Roman and Mediaeval History, Illlustrated Travel Journals, Mediaeval Literature, Geology


11.9.05
  Tilleda

The photos show some reconstructed wattle and daub houses from the 10th century. There are exhibitions and old tools in all of these. Well, except one which houses a surprisingly modern variant of toilets.

Reconstructed 10th century houses

The buildings are part of the palatine castle complex of the open air museum Tilleda that shows a - partially reconstructed - Medieaval palatine castle. The main hall and the chapel were separated from these houses by an additional wall. Not much is left of these; reconstruction is still going on. There were more houses in the area between the outer wall and the castle proper than have been reconstructed.

A street in the outer bailey

In the 10th century when Tilleda was in its bloom, more than a hundred people must have lived within the walls and thus under the protection, of the castle. They lived there all the time, while the kings /n emperors visited Tilleda only a few times over the years.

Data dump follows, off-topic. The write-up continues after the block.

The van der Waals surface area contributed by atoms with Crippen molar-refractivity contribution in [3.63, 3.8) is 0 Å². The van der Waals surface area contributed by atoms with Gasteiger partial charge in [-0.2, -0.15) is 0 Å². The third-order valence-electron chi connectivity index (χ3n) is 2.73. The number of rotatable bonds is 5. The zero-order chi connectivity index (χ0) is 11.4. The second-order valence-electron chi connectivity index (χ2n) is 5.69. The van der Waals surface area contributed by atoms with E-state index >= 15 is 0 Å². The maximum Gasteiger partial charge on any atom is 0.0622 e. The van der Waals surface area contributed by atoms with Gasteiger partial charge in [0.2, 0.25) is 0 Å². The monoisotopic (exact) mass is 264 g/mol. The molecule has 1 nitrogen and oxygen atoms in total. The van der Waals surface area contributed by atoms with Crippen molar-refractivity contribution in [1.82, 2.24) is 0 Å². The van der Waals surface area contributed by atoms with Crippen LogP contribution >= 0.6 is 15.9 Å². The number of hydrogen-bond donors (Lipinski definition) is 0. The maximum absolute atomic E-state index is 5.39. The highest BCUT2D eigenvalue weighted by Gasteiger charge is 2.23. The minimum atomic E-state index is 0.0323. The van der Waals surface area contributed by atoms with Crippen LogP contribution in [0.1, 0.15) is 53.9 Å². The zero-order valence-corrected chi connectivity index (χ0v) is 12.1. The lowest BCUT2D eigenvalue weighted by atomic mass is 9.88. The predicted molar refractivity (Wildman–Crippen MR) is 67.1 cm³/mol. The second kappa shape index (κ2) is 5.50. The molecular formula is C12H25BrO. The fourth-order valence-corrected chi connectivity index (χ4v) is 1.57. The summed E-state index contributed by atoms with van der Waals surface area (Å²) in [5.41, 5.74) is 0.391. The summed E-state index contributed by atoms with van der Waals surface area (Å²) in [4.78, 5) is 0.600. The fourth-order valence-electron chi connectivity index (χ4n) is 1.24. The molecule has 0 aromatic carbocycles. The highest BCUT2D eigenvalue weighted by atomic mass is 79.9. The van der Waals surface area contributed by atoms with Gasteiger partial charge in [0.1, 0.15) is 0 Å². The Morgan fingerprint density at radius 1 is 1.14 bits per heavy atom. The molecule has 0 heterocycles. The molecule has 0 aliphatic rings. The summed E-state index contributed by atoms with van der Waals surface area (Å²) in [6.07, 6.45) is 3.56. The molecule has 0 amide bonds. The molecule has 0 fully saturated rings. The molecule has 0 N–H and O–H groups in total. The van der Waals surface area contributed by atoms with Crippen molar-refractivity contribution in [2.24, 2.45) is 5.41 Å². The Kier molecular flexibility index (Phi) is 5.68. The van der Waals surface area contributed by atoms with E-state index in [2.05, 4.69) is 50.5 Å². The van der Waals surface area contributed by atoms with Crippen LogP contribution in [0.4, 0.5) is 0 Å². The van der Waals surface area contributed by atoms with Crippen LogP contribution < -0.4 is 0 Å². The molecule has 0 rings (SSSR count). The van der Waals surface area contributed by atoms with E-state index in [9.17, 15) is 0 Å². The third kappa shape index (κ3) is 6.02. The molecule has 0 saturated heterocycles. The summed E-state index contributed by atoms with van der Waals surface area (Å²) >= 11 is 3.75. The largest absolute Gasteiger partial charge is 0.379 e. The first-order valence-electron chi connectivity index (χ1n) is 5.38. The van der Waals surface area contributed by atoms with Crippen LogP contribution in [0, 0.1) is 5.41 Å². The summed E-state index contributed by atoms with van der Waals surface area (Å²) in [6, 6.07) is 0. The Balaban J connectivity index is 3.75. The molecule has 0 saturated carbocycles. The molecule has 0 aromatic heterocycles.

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The Lost Fort is a blog based on my travels with illustrated essays on Roman and Mediaeval history - with lots of photos of old castles, cathedrals, Roman remains, and beautiful landscapes from Germany, the UK, Scandinavia, and the Baltic States. You may also find the odd essay about Geology, Medieaval literature, and some poetry translations.

All texts (except comments by guests) and photos (if no other copyright is noted) on this blog are copyright of Gabriele Campbell.

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I'm a writer of Historical Fiction living in Germany. I got a MA in Literature, Scandinavian Studies, Linguistics and History which doesn't pay my bills. I'm interested in Archaeology and everything Roman and Mediaeval, avid reader, opera enthusiast, traveller with a liking for foreign languages and odd rocks, and photographer.


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